Your baby’s breast milk needs during this time actually stay the same! You can give them anywhere from 30 to 32 ounces of breastmilk or formula to provide them with nutrients and hydration they need. If your little one doesn’t seem to want the full 30 ounces of breastmilk, it’s okay to give them less milk and more solid food.

Solid Foods

As far as solid foods go, your little one will still be eating around three meals a day with a few snacks. This adds up to 12 ounces of solid foods per day plus their two snacks. This food will also be thicker and more textured than what they were eating at 8 months.

What Kinds of Baby Food?

Your baby’s food should always contain nutrients that fuel their developmental milestones. At nine months, your little one needs copper, magnesium, manganese, calcium, and protein for growth, metabolism, movement, strength, and brain development. Look for foods with fibers, skins, and chia seeds.


10 Month Baby Food

When your babe turns 10 months, they will be learning to grab things with their hands, moving objects around, standing and playing and so much more. Your babe’s portion sizes change a bit during this time too, so let’s talk about it.


At ten months, your baby’s reliance on breast milk decreases. You can offer your babe anywhere from 24 to 30 ounces of breast milk or formula per day. This adds up to three or four feedings per day but be sure to listen to your baby’s hunger cues if you aren’t sure how much breast milk they need.

Solid Foods

One main difference in what your little one will eat at 10 months involves their snacks. They will likely eat more finger foods and be interested in what you’re eating. Stick with the same amount of solid foods (12 ounces or three jars) but listen to your baby’s hunger cues. They may finish all of their food and want some more, or they may eat a little less than this.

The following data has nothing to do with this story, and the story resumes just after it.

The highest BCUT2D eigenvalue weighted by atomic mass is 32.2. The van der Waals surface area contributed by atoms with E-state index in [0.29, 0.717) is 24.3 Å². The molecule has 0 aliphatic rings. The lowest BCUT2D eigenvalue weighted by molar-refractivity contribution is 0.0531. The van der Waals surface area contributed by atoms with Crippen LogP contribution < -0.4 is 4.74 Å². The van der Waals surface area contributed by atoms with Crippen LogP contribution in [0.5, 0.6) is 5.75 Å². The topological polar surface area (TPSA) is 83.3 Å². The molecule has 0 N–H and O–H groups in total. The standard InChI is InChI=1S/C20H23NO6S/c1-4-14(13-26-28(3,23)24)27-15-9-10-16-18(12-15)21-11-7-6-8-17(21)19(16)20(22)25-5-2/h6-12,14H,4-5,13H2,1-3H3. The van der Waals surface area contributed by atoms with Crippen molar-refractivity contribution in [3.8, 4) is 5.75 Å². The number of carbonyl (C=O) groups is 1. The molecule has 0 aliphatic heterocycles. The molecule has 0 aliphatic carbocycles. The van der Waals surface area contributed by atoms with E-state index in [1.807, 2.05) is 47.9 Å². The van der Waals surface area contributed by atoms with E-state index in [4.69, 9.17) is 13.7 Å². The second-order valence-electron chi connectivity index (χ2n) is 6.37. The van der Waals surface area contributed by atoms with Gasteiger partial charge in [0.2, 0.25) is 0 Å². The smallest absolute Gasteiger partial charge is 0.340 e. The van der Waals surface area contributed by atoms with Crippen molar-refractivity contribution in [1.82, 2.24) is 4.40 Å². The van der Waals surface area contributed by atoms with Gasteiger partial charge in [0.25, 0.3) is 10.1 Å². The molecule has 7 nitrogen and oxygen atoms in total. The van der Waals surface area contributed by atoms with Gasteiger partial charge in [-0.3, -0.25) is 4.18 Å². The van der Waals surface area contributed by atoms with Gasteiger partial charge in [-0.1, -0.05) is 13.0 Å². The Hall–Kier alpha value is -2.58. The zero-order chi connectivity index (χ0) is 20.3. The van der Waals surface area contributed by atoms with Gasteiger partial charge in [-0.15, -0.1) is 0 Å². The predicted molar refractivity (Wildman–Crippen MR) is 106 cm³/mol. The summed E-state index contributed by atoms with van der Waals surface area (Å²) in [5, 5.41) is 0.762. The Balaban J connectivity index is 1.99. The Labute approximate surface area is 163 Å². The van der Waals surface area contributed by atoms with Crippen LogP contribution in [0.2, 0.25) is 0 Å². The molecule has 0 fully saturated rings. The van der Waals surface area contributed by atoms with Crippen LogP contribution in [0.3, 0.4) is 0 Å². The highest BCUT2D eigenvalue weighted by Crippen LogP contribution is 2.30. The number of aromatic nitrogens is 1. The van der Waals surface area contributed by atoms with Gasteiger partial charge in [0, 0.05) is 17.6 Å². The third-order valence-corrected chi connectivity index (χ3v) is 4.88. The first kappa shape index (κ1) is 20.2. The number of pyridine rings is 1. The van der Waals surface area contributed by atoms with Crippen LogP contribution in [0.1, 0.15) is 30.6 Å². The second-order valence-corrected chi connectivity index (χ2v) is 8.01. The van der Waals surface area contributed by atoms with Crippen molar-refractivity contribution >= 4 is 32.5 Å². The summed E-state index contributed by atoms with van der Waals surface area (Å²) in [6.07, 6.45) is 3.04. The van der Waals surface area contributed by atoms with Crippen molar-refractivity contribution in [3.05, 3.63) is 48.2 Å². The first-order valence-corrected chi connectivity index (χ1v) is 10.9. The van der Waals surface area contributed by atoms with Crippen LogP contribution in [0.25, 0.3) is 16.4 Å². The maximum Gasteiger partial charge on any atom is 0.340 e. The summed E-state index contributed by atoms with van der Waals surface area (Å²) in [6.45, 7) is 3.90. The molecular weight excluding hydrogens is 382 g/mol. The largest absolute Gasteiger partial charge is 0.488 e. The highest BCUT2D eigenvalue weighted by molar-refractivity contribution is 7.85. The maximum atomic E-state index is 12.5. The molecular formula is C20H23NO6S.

What Kinds of Baby Food?

At this time, your baby relies on calcium and protein to strengthen their bones and promote movement and growth. Luckily, calcium is not just found in dairy products. You can find calcium in kale, broccoli. cabbage, fish, and quinoa.


Know Your Baby’s Cues

One of the most important things to keep in mind when feeding your baby and learning how much food they need is their cues. Your baby has hunger cues to tell you what they want. If they’re still hungry and need more food, they’ll let you know. 

Here are some of the hunger cues to look for:

Know When They Want More

Here are some signs that your baby wants more food. They might put their hands in their mouth or put objects in their mouth, they may open their mouth when mom’s breast is near or when they see a bottle, they might smack their lips, lick their lips, or pucker, and they may clench their hands in a grabbing motion.
If your baby is doing these things, you can offer some food or breast milk.

Know When They’re Full

If your baby is full, they will let you know. Some of the ways they do this may be by pushing food away. They might push the jar of food away or push the spoon away. Your baby may also keep their mouth shut or turn their head away to indicate that they’re done eating for now.

It’s important to listen to these cues, even if your baby hasn’t finished the jar of food or cleaned their plate.

Trust Your Little One

Your baby doesn’t have to clean their plate. If you expect your child to eat all their food, you may cause more harm than good. Instead, trust their fullness cues and listen to them! This way, you won’t overfeed your baby. If you notice major changes in your baby’s appetite or eating habits, don’t worry. Change is normal. If you do have concerns, don’t hesitate to talk to your pediatrician!

It’s important to avoid underfeeding and overfeeding your baby. For more tips on how to do this, our experts break down what your baby’s diet might look like here.


Babies can be complicated and taking care of your little one can be a big learning curve. So, it’s a good thing they don’t stop communicating! As you follow the guidelines suggested by baby experts, don’t forget to listen to your baby too. They will let you know how much food they need, so trust them.

Our Yumi Milestone Plan grows and changes along with your baby, providing just the right nutrition every step of the way. Learn more about your baby’s milestone plan here.